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Video: Pakistan's Military Shift From India to Insurgents 'Genuine'





Pakistani cadets march during a ceremony on the 136th birth anniversary of Pakistan's founder Mohammad Ali Jinnah at his mausoleum in Karachi on December 25, 2012. (Rizwan Tabassum/AFP/Getty Images)

The Pakistan military’s declaration that it now sees homegrown militants as a bigger threat to national security than neighbor India seems to be a "geniune" attempt to shift focus to groups such as the Taliban, Asia Society Senior Advisor Hassan Abbas said in a recent panel discussion at the New America Foundation.

The announcement by the military about the shift was followed by a limited clash between India and Pakistan in the disputed Kashmir area, causing some skepticism about the extent of change. The recent cricket series between the two states in India, however, was a positive step in bilateral relations.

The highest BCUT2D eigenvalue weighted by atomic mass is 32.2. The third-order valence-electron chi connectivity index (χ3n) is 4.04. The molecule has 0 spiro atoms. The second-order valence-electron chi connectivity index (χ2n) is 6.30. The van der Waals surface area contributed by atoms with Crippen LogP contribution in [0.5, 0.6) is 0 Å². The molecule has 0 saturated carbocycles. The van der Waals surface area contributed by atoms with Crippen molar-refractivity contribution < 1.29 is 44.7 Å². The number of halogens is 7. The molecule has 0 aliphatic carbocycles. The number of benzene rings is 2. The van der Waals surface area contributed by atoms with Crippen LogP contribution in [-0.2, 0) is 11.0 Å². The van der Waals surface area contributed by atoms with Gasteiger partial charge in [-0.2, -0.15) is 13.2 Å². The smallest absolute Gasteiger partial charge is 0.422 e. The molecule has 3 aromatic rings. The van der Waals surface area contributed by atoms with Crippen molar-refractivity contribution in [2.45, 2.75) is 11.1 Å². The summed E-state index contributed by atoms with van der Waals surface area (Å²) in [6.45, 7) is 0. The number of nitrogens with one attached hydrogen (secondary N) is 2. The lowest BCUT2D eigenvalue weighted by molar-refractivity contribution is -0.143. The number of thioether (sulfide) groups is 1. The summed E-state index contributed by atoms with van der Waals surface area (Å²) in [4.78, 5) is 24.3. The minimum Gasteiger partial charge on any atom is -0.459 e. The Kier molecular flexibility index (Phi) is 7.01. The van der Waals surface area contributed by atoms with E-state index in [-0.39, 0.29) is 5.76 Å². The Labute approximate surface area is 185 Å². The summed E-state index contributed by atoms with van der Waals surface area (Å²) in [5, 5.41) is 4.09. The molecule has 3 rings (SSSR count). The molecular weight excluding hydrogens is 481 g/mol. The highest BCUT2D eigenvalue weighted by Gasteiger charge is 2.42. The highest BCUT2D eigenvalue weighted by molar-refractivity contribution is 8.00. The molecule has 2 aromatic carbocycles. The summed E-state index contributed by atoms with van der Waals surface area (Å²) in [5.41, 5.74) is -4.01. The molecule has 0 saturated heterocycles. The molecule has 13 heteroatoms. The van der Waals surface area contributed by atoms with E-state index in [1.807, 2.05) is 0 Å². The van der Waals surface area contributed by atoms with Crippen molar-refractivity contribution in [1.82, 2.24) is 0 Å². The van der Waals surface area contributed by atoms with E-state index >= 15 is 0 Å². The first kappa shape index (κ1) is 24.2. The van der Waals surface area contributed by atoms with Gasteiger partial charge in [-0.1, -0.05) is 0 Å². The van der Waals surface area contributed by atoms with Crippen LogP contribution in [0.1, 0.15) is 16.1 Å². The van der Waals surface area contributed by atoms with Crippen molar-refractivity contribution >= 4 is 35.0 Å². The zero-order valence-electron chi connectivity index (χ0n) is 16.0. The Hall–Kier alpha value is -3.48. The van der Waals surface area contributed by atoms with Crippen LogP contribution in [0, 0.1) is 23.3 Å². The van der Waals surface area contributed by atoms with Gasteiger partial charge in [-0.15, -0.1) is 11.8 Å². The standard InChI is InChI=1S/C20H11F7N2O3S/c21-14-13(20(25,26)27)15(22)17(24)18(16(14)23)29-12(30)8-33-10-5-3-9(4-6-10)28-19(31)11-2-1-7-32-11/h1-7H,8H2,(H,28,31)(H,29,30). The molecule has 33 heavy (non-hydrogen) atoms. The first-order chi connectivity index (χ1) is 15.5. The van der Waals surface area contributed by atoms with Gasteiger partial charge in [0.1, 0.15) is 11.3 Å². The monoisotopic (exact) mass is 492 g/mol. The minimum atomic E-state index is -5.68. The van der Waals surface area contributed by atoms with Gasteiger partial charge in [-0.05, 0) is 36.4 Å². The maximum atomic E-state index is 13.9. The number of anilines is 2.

Abbas, who writes about security issues in Pakistan and Afghanistan and teaches at the National Defense University in D.C., believes the military has shifted its thinking, albeit later than would have been ideal.

“This whole effort seems to me to be genuine,” Abbas said. “Pakistan strategic thinking has come to this conclusion: That the Taliban and the Pakistani version of it and all those independent militant groups indeed are a threat.”

Even so, Abbas said a shift in military strategy can only do so much to deal with the Taliban both in Pakistan and Afghanistan due to the limited success of their actions in the past.

“Military action and drone policy, to be frank, has not delivered the dividends,” he said. “Only continuation of democracy, only progressive religious discourse and more education can do that, so even if the Pakistani military has changed its doctrine it can only have a limited impact — I would argue I would like to see a much broader effort to deal with these issues.”

Abbas was speaking at an event introducing a new book he contributed to called Talibanistan: Negotiating the Borders Between Terror, Politics, and Religion, edited by journalist and author Peter Bergen.

The discussion is available in full below, and will be broadcast by C-Span’s BookTV on Saturday.

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